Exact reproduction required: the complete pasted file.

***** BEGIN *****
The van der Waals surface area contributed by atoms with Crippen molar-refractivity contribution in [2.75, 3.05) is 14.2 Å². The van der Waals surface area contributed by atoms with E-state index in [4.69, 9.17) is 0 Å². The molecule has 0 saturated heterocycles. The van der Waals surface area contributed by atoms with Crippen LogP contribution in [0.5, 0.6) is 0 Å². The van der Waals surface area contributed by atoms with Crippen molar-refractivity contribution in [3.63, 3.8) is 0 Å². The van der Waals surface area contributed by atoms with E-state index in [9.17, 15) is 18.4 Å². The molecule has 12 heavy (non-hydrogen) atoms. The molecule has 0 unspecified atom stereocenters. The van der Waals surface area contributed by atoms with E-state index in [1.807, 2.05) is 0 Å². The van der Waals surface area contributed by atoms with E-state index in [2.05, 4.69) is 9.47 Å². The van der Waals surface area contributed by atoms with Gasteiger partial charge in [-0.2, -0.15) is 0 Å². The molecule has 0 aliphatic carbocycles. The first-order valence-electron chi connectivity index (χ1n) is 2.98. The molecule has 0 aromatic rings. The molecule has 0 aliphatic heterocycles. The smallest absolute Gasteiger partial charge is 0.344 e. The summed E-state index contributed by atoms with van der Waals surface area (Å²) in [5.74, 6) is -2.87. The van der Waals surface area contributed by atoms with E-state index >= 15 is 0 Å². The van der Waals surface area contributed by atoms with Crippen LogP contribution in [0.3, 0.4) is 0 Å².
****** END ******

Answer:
The van der Waals surface area contributed by atoms with Crippen molar-refractivity contribution in [2.75, 3.05) is 14.2 Å². The van der Waals surface area contributed by atoms with E-state index in [4.69, 9.17) is 0 Å². The molecule has 0 saturated heterocycles. The van der Waals surface area contributed by atoms with Crippen LogP contribution in [0.5, 0.6) is 0 Å². The van der Waals surface area contributed by atoms with Crippen molar-refractivity contribution in [3.63, 3.8) is 0 Å². The van der Waals surface area contributed by atoms with E-state index in [9.17, 15) is 18.4 Å². The molecule has 12 heavy (non-hydrogen) atoms. The molecule has 0 unspecified atom stereocenters. The van der Waals surface area contributed by atoms with E-state index in [1.807, 2.05) is 0 Å². The van der Waals surface area contributed by atoms with E-state index in [2.05, 4.69) is 9.47 Å². The van der Waals surface area contributed by atoms with Gasteiger partial charge in [-0.2, -0.15) is 0 Å². The molecule has 0 aliphatic carbocycles. The first-order valence-electron chi connectivity index (χ1n) is 2.98. The molecule has 0 aromatic rings. The molecule has 0 aliphatic heterocycles. The smallest absolute Gasteiger partial charge is 0.344 e. The summed E-state index contributed by atoms with van der Waals surface area (Å²) in [5.74, 6) is -2.87. The van der Waals surface area contributed by atoms with E-state index >= 15 is 0 Å². The van der Waals surface area contributed by atoms with Crippen LogP contribution in [0.3, 0.4) is 0 Å².